New curriculum will see more pupils diagnosed SEN, union says

Ed Dorrell

The new national curriculum will lead to more students being labelled as having special educational needs (SEN) and will transform school budgets into profits for publishers favoured by the government, according to a teaching union.

The NUT argues that the curriculum, to be taught from September 2014, uses a “one-size-fits-all approach”, which represents “a backward step” for education.

“The assertion that good teaching and high expectations are sufficient to enable every child to achieve the acceptable levels of progress is an insufficient way to address the complex issues surrounding what appropriate progress should look like for different pupils,” the NUT said in its response to the latest government consultation on the new curriculum, which closes on Thursday.

“It is likely that this will actually increase the number of pupils labelled as SEN.”

The union also argues that the latest draft of the curriculum is “still not for fit for purpose” for students already designated as having SEN or for those who speak English as an additional language.
It quotes an SEN teacher who is an NUT member saying: “As the new curriculum is not fit for purpose in mainstream, what chance have those pupils with statements? Or are we heading back to the days of SEN pupils being deemed uneducable?”
There is also concern about the lack of government training in the new curriculum being offered to schools.
Schools minister Lord Nash outlined the government’s “general approach” to the matter in Parliament last month.
“Schools know better than government what support they will need to teach the new curriculum in accordance with their own circumstances,” he said. “Rather than top-down spoon-feeding, we will encourage schools to work with publishers, education suppliers, subject associations and each other to develop materials that respond to genuine need.”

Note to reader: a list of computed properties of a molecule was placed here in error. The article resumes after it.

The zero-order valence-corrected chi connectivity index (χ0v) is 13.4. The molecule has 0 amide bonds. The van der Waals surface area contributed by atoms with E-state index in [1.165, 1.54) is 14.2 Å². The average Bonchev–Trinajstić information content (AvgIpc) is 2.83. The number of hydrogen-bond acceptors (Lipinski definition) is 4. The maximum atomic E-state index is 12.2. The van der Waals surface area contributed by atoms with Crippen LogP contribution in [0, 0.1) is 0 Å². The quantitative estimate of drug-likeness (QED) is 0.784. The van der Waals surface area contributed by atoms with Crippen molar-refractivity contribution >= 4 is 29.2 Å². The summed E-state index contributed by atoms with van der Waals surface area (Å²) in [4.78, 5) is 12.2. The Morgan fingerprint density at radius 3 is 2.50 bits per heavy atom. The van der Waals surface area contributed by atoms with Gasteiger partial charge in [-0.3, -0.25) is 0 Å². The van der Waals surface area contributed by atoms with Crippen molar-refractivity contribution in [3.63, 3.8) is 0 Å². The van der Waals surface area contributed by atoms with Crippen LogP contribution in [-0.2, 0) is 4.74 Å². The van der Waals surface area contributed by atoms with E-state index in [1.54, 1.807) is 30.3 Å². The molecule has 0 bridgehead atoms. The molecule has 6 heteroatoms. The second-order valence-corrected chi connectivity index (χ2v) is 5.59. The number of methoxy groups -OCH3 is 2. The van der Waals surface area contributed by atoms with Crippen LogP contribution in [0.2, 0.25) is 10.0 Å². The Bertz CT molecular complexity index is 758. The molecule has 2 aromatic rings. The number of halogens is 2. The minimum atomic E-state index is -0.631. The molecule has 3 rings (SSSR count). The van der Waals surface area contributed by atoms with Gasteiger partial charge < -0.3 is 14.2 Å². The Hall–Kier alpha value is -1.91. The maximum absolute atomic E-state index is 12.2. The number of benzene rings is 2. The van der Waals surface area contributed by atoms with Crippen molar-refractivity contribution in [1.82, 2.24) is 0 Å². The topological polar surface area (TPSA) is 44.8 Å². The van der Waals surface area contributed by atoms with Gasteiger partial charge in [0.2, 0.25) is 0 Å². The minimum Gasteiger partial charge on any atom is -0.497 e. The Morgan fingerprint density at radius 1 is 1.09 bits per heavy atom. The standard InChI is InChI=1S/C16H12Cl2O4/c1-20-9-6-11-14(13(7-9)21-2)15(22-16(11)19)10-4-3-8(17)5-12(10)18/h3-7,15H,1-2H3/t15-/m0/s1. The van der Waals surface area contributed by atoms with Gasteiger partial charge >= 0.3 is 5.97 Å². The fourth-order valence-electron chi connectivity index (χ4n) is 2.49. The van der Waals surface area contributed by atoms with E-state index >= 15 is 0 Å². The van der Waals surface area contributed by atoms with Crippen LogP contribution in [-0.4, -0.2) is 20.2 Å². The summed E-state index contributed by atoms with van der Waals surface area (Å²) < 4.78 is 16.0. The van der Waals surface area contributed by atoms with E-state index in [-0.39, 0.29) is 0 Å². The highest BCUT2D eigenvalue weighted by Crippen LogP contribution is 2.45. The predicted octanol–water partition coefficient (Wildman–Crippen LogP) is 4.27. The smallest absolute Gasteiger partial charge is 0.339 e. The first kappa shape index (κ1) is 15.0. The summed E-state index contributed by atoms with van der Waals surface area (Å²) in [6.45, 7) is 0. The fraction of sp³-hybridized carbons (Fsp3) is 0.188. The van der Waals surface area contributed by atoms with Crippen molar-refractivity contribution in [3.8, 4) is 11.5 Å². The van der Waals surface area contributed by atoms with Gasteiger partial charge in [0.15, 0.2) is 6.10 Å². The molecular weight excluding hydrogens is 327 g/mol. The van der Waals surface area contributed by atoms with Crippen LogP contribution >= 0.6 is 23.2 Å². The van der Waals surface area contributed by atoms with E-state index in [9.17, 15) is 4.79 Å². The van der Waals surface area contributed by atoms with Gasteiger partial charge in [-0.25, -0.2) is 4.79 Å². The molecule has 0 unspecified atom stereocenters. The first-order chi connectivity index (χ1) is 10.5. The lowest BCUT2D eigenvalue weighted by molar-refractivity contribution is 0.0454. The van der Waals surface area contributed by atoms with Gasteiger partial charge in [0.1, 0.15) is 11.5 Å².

But the NUT claims this approach will “drain money from school budgets and transform them into profits for a few favoured education publishers”.
It notes that the two products Lord Nash highlighted in his statement were both published by the same company.
The union suggests this means there is “some sort of ‘officially approved’ commercial materials list, which could have a virtual monopoly on the market created by the government’s endorsements”.
The Department for Education spokesman said:“The new curriculum will help every child fulfil their potential and give teachers more freedom than ever before to tailor lessons to the needs of their pupils.
“This greater freedom, along with our radical reforms to the special educational needs system, will in fact help to improve outcomes for pupils with SEN .
“The final version of the curriculum will be available this September – a year before it is officially introduced - giving headteachers time to judge what support their staff need. We are also working closely with teaching schools, subject associations and school resource publishers to ensure the curriculum changes are reflected within existing teacher training programmes.”

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Ed Dorrell

Ed Dorrell

Ed Dorrell is deputy editor and head of content at the TES, former features and comment editor and former news editor. 

Find me on Twitter @Ed_Dorrell

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